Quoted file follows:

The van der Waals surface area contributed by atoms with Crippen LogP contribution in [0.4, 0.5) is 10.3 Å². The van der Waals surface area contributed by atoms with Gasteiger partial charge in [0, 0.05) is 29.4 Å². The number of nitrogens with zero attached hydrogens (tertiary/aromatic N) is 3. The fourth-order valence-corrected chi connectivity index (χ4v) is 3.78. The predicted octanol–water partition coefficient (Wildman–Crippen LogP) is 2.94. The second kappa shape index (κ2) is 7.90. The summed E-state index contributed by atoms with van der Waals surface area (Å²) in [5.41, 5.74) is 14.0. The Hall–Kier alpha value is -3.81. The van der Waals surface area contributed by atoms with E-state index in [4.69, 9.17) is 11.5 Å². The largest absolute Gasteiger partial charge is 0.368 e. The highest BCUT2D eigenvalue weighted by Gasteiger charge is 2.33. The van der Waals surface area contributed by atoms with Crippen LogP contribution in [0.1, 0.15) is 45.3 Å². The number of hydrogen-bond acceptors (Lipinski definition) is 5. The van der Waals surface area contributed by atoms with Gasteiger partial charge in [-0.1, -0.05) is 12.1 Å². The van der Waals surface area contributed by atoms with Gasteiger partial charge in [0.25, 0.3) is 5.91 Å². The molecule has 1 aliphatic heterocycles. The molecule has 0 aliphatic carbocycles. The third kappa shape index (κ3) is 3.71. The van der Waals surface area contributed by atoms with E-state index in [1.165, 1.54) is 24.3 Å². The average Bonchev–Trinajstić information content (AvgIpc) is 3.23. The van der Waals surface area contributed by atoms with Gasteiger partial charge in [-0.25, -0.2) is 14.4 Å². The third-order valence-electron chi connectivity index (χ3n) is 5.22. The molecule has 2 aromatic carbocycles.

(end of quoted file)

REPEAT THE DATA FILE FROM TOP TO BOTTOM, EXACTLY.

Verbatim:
The van der Waals surface area contributed by atoms with Crippen LogP contribution in [0.4, 0.5) is 10.3 Å². The van der Waals surface area contributed by atoms with Gasteiger partial charge in [0, 0.05) is 29.4 Å². The number of nitrogens with zero attached hydrogens (tertiary/aromatic N) is 3. The fourth-order valence-corrected chi connectivity index (χ4v) is 3.78. The predicted octanol–water partition coefficient (Wildman–Crippen LogP) is 2.94. The second kappa shape index (κ2) is 7.90. The summed E-state index contributed by atoms with van der Waals surface area (Å²) in [5.41, 5.74) is 14.0. The Hall–Kier alpha value is -3.81. The van der Waals surface area contributed by atoms with E-state index in [4.69, 9.17) is 11.5 Å². The largest absolute Gasteiger partial charge is 0.368 e. The highest BCUT2D eigenvalue weighted by Gasteiger charge is 2.33. The van der Waals surface area contributed by atoms with Crippen LogP contribution in [0.1, 0.15) is 45.3 Å². The number of hydrogen-bond acceptors (Lipinski definition) is 5. The van der Waals surface area contributed by atoms with Gasteiger partial charge in [-0.1, -0.05) is 12.1 Å². The van der Waals surface area contributed by atoms with Gasteiger partial charge in [0.25, 0.3) is 5.91 Å². The molecule has 1 aliphatic heterocycles. The molecule has 0 aliphatic carbocycles. The third kappa shape index (κ3) is 3.71. The van der Waals surface area contributed by atoms with E-state index in [1.165, 1.54) is 24.3 Å². The average Bonchev–Trinajstić information content (AvgIpc) is 3.23. The van der Waals surface area contributed by atoms with Gasteiger partial charge in [-0.25, -0.2) is 14.4 Å². The third-order valence-electron chi connectivity index (χ3n) is 5.22. The molecule has 2 aromatic carbocycles.